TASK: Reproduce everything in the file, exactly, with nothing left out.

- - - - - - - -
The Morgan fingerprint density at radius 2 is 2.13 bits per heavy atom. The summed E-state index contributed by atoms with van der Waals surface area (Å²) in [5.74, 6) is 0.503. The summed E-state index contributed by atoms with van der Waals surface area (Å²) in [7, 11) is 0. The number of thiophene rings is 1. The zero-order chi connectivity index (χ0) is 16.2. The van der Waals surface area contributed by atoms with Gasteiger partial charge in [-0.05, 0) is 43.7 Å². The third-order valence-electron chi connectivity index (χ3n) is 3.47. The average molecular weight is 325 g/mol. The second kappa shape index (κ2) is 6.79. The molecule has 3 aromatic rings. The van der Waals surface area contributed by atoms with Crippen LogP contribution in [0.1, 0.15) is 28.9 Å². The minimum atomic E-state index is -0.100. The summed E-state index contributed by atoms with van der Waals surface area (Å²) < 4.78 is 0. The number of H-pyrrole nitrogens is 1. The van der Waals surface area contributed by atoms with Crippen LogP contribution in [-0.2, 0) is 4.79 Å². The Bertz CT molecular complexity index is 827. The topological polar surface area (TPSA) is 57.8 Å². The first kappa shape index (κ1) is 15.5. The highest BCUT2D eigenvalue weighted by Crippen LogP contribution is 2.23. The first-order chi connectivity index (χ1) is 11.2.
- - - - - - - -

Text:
The Morgan fingerprint density at radius 2 is 2.13 bits per heavy atom. The summed E-state index contributed by atoms with van der Waals surface area (Å²) in [5.74, 6) is 0.503. The summed E-state index contributed by atoms with van der Waals surface area (Å²) in [7, 11) is 0. The number of thiophene rings is 1. The zero-order chi connectivity index (χ0) is 16.2. The van der Waals surface area contributed by atoms with Gasteiger partial charge in [-0.05, 0) is 43.7 Å². The third-order valence-electron chi connectivity index (χ3n) is 3.47. The average molecular weight is 325 g/mol. The second kappa shape index (κ2) is 6.79. The molecule has 3 aromatic rings. The van der Waals surface area contributed by atoms with Crippen LogP contribution in [0.1, 0.15) is 28.9 Å². The minimum atomic E-state index is -0.100. The summed E-state index contributed by atoms with van der Waals surface area (Å²) < 4.78 is 0. The number of H-pyrrole nitrogens is 1. The van der Waals surface area contributed by atoms with Crippen LogP contribution in [-0.2, 0) is 4.79 Å². The Bertz CT molecular complexity index is 827. The topological polar surface area (TPSA) is 57.8 Å². The first kappa shape index (κ1) is 15.5. The highest BCUT2D eigenvalue weighted by Crippen LogP contribution is 2.23. The first-order chi connectivity index (χ1) is 11.2.